I’ve not tried to run the Tympan Library on the Teensy audio board in a long, long time. Years and years. So, I don’t remember all the subtle issues.
The biggest issue is that the classes that control the hardware will need to be swapped out. So, instead of creating an instance of the Tympan class (ie, the thing that is “myTympan”), you’ll need to swap that out for an instance of AudioControlSGTL5000. As an example for how to create and use the SGTL5000 class, look at the Teensy Audio example for “PassThroughStereo” (https://github.com/PaulStoffregen/Audio/blob/master/examples/HardwareTesting/PassThroughStereo/PassThroughStereo.ino)
After swapping in the AudioControlSGTL5000, you’ll also need to swap out any function names attached to the Tympan class. The function names used by the Tympan class to control the Tympan hardware are not necessarily the same function names as used by the SGTL5000 class to control the SGTL5000 hardware. Your question about how to select the audio input is an excellent example of this. In this case, the function name is OK, but the arguments passed to the function need to be changed.
For the Tympan, there would be a line like:
But, for the SGTL5000 class (according to the PassThroughStereo example), you’d write something like:
You’ll need to look through your code and find every function attached to the myTympan class. Each one will need to be replaced by some sort of corresponding method in the SGTL5000 class (or, you can simply try to remove the function from your sketch).
OK, great. All of the advice above relates to trying to swap any Tympan example sketch over to run with the SGTL5000. But, you may ask, are there any concerns specifically with running AFC on the SGTL5000? The short answer is that I’ve never done it, so I don’t really know what the pitfalls are. Sorry. But I can think of one potential issue…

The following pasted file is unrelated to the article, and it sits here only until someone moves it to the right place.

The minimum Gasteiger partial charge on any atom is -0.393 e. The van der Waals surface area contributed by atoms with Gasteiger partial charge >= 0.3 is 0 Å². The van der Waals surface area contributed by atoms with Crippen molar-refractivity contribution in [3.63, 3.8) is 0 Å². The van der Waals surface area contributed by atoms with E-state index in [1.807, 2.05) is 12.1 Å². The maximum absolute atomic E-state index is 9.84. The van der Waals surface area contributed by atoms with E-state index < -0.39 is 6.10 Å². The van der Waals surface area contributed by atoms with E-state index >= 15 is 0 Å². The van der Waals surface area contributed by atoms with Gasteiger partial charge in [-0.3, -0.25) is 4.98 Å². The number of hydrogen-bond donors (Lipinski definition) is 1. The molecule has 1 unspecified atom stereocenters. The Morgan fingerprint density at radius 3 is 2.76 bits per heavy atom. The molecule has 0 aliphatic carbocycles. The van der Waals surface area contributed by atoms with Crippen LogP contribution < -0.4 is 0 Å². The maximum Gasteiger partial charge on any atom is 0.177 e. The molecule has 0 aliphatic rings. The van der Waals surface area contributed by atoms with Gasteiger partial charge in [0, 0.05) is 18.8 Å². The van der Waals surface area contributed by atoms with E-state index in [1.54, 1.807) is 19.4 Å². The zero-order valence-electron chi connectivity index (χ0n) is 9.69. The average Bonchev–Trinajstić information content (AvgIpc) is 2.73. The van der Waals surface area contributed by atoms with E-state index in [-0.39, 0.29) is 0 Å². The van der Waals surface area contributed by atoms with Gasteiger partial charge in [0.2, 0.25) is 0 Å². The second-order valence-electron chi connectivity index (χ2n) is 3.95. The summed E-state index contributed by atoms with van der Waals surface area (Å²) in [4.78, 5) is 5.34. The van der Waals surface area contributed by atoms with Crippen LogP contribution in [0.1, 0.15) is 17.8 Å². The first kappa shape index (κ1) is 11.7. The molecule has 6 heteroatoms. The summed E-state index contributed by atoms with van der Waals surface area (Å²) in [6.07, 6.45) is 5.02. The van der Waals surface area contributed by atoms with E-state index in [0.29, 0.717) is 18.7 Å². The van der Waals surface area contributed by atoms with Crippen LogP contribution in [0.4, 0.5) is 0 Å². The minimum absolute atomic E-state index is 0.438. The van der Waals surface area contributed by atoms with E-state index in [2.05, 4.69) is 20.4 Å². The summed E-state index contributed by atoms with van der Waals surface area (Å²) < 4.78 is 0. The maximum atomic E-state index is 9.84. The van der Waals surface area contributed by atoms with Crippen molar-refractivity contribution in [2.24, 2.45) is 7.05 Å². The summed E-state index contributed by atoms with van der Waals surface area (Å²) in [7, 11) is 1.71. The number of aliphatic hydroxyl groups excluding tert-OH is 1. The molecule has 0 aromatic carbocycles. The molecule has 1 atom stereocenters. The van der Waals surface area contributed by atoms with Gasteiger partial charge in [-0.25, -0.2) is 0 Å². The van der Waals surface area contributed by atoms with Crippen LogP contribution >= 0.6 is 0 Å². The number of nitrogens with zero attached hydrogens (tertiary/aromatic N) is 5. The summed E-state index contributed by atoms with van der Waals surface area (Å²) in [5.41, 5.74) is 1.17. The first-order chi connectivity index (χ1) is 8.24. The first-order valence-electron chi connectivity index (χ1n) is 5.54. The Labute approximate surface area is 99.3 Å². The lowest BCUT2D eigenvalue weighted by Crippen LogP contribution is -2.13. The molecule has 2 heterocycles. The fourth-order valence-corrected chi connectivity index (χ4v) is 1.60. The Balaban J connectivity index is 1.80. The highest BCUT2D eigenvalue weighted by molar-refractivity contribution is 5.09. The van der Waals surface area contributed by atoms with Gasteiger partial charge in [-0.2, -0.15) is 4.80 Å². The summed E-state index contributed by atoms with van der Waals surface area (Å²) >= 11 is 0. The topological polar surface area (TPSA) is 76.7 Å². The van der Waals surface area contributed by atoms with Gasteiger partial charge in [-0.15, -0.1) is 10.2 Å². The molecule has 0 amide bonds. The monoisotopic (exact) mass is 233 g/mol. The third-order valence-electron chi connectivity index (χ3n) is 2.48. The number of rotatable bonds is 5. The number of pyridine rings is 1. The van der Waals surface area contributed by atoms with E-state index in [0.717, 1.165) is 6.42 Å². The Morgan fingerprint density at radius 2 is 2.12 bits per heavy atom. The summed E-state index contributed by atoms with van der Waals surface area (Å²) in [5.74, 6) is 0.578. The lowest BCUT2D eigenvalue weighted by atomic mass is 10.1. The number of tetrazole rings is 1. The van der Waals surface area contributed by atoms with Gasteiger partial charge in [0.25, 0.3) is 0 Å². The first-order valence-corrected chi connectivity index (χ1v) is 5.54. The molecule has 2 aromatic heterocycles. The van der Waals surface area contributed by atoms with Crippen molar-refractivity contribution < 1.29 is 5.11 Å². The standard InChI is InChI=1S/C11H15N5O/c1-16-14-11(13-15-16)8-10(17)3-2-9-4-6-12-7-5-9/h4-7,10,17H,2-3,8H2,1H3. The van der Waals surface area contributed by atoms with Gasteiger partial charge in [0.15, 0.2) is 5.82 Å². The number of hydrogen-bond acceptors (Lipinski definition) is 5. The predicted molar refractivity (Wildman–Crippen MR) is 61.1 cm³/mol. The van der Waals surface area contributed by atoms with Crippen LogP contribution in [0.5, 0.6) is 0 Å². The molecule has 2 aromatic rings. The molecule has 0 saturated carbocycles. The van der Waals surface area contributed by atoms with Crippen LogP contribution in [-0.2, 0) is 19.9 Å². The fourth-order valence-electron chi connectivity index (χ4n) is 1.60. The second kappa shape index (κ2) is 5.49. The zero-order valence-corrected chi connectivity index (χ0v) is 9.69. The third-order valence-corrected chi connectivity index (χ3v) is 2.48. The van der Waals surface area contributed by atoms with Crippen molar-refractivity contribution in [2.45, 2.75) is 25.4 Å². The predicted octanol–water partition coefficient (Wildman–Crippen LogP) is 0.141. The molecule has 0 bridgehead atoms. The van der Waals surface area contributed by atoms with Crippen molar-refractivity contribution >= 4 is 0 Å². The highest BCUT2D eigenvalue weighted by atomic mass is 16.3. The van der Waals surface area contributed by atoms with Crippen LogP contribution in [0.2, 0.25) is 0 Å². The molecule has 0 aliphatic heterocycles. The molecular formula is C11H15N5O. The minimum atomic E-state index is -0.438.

Specific to AFC, my Tympan examples use a highpass filter prior to the AFC algorithm receiving the audio. In my examples, I happen to employ a digital filter that is built into the Tympan hardware. In my example code, look for a line like
myTympan.setHPFonADC. I don’t believe that there is any corresponding function call for using a filter built into the SGTL5000. So, what do you do?
The purpose of this filter is to remove the low-frequency audio content from the audio stream. AFC algorithms often have difficulty dealing with low-frequency audio. So, to avoid this problem, I simply filtered it away. In my example, I used a digital filter that is built into the Tympan hardware. If you’re not using the Tympan hardware, you can use a (software) filter from the Tympan Library instead. No problem. You can steal the highpass filter stuff from the basic Tympan example “TrebleBoost”.
You’d add the Biquad filter to this section of code:
//create audio library objects for handling the audio
Tympan myTympan(TympanRev::E,audio_settings); //only tested on Tympan RevE
AudioInputI2S_F32 i2s_in(audio_settings); //Digital audio *from* the Tympan AIC.
AudioFilterBiquad_F32 hp_filt1(audio_settings); //Biquad (IIR) filter doing a highpass filter.
AudioFeedbackCancelNLMS_F32 afc(audio_settings); //adaptive feedback cancelation (AFC), NLMS method
AudioEffectGain_F32 gain1(audio_settings); //Applies digital gain to audio data.
AudioOutputI2S_F32 i2s_out(audio_settings); //Digital audio *to* the Tympan AIC. Always list last to minimize latency
AudioLoopBack_F32 afc_loopback(audio_settings); //here's how we close the loop on the AFC
You’d connect the filter in this section of code
//Make all of the audio connections
AudioConnection_F32 patchCord10(i2s_in, 0, hp_filt1, 0); //connect the left input to the highpass filter
AudioConnection_F32 patchCord15(hp_filt1, 0, afc, 0); //connect the filter to the afc
AudioConnection_F32 patchCord20(afc, 0, gain1, 0); //connect to the AFC to your audio processing
AudioConnection_F32 patchCord30(gain1, 0, i2s_out, 0); //output to the Left output
AudioConnection_F32 patchCord31(gain1, 0, i2s_out, 1); //output to the Right output
AudioConnection_F32 patchCord40(gain1, 0, afc_loopback, 0); //close the loop with the AFC
And, somewhere in the main sketch’s
setup() function, you would add this line of code to configure the filter as highpass and to set the cutoff frequency:
float cutoff_Hz = 100.0; //choose the desired filter cutoff frequency
hp_filt1.setHighpass(0, cutoff_Hz); //configure the biquad filter